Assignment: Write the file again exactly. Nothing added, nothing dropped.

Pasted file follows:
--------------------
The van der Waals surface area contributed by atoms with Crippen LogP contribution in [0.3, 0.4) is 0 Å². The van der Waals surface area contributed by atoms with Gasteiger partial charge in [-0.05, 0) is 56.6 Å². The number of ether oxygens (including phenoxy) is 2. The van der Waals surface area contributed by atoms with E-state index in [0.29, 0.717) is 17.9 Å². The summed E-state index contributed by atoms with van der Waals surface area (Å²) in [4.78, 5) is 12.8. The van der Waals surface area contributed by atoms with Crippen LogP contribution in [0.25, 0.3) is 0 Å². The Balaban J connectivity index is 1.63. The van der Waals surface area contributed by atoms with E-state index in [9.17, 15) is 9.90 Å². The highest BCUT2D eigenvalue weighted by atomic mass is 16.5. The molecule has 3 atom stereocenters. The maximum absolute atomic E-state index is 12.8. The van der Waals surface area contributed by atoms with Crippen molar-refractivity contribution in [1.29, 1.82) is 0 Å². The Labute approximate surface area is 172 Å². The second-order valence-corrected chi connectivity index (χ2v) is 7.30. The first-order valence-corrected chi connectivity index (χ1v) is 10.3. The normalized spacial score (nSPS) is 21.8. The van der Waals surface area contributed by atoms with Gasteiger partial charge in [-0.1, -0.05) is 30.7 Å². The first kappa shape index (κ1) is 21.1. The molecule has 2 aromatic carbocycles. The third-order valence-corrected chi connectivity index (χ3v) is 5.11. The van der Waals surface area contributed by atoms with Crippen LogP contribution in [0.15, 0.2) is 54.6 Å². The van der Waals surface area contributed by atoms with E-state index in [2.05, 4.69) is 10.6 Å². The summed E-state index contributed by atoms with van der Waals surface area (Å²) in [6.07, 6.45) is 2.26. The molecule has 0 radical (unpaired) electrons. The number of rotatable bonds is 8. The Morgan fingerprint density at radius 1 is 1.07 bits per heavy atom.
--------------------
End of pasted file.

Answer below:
The van der Waals surface area contributed by atoms with Crippen LogP contribution in [0.3, 0.4) is 0 Å². The van der Waals surface area contributed by atoms with Gasteiger partial charge in [-0.05, 0) is 56.6 Å². The number of ether oxygens (including phenoxy) is 2. The van der Waals surface area contributed by atoms with E-state index in [0.29, 0.717) is 17.9 Å². The summed E-state index contributed by atoms with van der Waals surface area (Å²) in [4.78, 5) is 12.8. The van der Waals surface area contributed by atoms with Crippen LogP contribution in [0.25, 0.3) is 0 Å². The Balaban J connectivity index is 1.63. The van der Waals surface area contributed by atoms with E-state index in [9.17, 15) is 9.90 Å². The highest BCUT2D eigenvalue weighted by atomic mass is 16.5. The molecule has 3 atom stereocenters. The maximum absolute atomic E-state index is 12.8. The van der Waals surface area contributed by atoms with Crippen molar-refractivity contribution in [1.29, 1.82) is 0 Å². The Labute approximate surface area is 172 Å². The second-order valence-corrected chi connectivity index (χ2v) is 7.30. The first-order valence-corrected chi connectivity index (χ1v) is 10.3. The normalized spacial score (nSPS) is 21.8. The van der Waals surface area contributed by atoms with Gasteiger partial charge in [-0.1, -0.05) is 30.7 Å². The first kappa shape index (κ1) is 21.1. The molecule has 2 aromatic carbocycles. The third-order valence-corrected chi connectivity index (χ3v) is 5.11. The van der Waals surface area contributed by atoms with Crippen LogP contribution in [0.15, 0.2) is 54.6 Å². The van der Waals surface area contributed by atoms with E-state index in [2.05, 4.69) is 10.6 Å². The summed E-state index contributed by atoms with van der Waals surface area (Å²) in [6.07, 6.45) is 2.26. The molecule has 0 radical (unpaired) electrons. The number of rotatable bonds is 8. The Morgan fingerprint density at radius 1 is 1.07 bits per heavy atom.